The Sculptor: Heb. 12:5-11; 2 Cor. 4:11

 •  1 min. read  •  grade level: 5
I saw a Sculptor, all intent
Upon his marble white;
And all his energies were bent
To mold it day and night.
With mallet hard, and tools of strength,
And many a stroke severe,
The block was made to feel at length
That skillful hands were near.
And I beheld a child look on,
And gaze with wondering eye;
She saw the splinters one by one
In all directions fly.
The doubts that filled that simple mind
Were hard to understand—
Like curious things that children find
Upon the ocean strand.
The marble chips at every stroke
Were scattered, one by one;
When childish doubts broke out and spoke:
“Father, why waste the stone?”
“It is,” he said, in accents mild,
“By strokes and heavy blows
That, as the marble wastes, my child,
The more the statue grows.”
Are we not all but children small,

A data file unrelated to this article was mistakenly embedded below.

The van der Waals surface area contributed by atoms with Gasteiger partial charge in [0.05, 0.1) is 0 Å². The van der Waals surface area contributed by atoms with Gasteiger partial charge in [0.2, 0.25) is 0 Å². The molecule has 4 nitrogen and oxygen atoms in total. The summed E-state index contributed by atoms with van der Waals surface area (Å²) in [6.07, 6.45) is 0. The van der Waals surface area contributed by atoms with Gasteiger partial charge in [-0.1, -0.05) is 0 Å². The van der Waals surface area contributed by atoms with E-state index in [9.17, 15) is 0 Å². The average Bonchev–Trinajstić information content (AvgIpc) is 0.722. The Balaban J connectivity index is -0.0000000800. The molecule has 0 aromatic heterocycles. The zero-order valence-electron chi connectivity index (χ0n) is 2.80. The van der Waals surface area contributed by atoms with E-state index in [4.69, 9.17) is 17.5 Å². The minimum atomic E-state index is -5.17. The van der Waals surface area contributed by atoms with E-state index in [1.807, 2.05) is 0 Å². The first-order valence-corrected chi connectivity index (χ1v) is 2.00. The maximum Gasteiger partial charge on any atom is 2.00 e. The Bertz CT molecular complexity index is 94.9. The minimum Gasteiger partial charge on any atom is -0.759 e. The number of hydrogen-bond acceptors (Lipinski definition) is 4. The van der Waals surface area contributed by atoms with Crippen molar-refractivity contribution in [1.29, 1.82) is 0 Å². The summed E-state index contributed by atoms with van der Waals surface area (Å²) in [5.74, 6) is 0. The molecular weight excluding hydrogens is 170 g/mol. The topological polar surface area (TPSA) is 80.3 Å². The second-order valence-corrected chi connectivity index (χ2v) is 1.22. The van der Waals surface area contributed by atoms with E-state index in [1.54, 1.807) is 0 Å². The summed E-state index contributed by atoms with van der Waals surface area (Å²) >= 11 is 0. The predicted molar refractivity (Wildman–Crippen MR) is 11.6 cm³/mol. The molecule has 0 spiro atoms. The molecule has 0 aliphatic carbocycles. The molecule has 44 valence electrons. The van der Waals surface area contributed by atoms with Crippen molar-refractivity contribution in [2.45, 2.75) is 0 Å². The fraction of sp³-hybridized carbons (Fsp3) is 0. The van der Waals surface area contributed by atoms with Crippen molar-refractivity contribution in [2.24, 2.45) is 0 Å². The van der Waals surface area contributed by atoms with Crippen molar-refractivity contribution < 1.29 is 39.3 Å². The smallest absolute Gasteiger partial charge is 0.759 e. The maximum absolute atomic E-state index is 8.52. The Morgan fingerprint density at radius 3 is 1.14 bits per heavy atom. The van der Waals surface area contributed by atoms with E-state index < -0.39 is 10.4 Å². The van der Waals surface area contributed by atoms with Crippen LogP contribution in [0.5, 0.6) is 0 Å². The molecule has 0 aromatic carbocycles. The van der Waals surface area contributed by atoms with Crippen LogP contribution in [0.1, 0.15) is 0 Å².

In doubt and want of sight?
And, like the child, we call
In darkness for the light.
How many curious questions still
Are asked by children here,
As we behold a Father’s skill
Excite our childish fear?
We see our dear ones pass away,
Whom we have loved so long;
Our little ones, who could not stay,
Whose life was rich in song.
We see our loved possessions fly,
And leave us with such haste;
Then ask, in our simplicity,
“O, why was all this waste?”
And then amidst our trembling fears
A Father’s voice is heard,
Who wipes away our falling tears
By His most gentle word.
“It is,” He says, in accents mild,
“By strokes and heavy blows
That, as the marble wastes, my child,
The more the statue grows.”